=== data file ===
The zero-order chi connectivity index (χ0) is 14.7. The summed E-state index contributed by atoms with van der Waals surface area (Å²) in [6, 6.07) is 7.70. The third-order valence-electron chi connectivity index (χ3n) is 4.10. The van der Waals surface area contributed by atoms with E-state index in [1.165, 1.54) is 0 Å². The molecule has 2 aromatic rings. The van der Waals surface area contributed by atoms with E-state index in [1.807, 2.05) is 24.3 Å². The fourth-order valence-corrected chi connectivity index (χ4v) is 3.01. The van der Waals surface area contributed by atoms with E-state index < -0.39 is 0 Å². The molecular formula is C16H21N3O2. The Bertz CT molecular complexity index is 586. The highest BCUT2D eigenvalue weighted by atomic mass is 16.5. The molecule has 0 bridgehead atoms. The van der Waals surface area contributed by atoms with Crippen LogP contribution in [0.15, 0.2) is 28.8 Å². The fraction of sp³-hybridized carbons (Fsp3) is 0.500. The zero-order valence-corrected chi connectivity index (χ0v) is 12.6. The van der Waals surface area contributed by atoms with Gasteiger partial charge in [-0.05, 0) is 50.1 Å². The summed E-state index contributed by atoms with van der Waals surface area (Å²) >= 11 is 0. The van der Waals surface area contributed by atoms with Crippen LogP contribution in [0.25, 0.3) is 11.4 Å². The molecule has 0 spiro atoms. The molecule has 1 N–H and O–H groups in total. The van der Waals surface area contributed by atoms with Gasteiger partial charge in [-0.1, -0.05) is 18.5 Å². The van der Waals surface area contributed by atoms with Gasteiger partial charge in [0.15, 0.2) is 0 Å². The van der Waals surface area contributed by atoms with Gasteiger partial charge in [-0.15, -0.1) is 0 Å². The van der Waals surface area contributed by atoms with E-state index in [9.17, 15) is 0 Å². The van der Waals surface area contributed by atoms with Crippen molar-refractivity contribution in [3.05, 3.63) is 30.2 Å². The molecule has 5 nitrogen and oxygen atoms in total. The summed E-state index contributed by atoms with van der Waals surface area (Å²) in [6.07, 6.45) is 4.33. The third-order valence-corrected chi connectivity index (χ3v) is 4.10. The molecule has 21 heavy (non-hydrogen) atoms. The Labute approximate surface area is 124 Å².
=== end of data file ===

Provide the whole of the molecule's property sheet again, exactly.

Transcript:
The zero-order chi connectivity index (χ0) is 14.7. The summed E-state index contributed by atoms with van der Waals surface area (Å²) in [6, 6.07) is 7.70. The third-order valence-electron chi connectivity index (χ3n) is 4.10. The van der Waals surface area contributed by atoms with E-state index in [1.165, 1.54) is 0 Å². The molecule has 2 aromatic rings. The van der Waals surface area contributed by atoms with E-state index in [1.807, 2.05) is 24.3 Å². The fourth-order valence-corrected chi connectivity index (χ4v) is 3.01. The van der Waals surface area contributed by atoms with E-state index < -0.39 is 0 Å². The molecular formula is C16H21N3O2. The Bertz CT molecular complexity index is 586. The highest BCUT2D eigenvalue weighted by atomic mass is 16.5. The molecule has 0 bridgehead atoms. The van der Waals surface area contributed by atoms with Crippen LogP contribution in [0.15, 0.2) is 28.8 Å². The fraction of sp³-hybridized carbons (Fsp3) is 0.500. The zero-order valence-corrected chi connectivity index (χ0v) is 12.6. The van der Waals surface area contributed by atoms with Gasteiger partial charge in [-0.05, 0) is 50.1 Å². The summed E-state index contributed by atoms with van der Waals surface area (Å²) >= 11 is 0. The van der Waals surface area contributed by atoms with Crippen LogP contribution in [0.25, 0.3) is 11.4 Å². The molecule has 0 spiro atoms. The molecule has 1 N–H and O–H groups in total. The van der Waals surface area contributed by atoms with Gasteiger partial charge in [-0.1, -0.05) is 18.5 Å². The van der Waals surface area contributed by atoms with Gasteiger partial charge in [0.15, 0.2) is 0 Å². The van der Waals surface area contributed by atoms with Gasteiger partial charge in [-0.15, -0.1) is 0 Å². The van der Waals surface area contributed by atoms with E-state index in [9.17, 15) is 0 Å². The van der Waals surface area contributed by atoms with Crippen molar-refractivity contribution in [3.05, 3.63) is 30.2 Å². The molecule has 5 nitrogen and oxygen atoms in total. The summed E-state index contributed by atoms with van der Waals surface area (Å²) in [6.07, 6.45) is 4.33. The third-order valence-corrected chi connectivity index (χ3v) is 4.10. The molecule has 21 heavy (non-hydrogen) atoms. The Labute approximate surface area is 124 Å².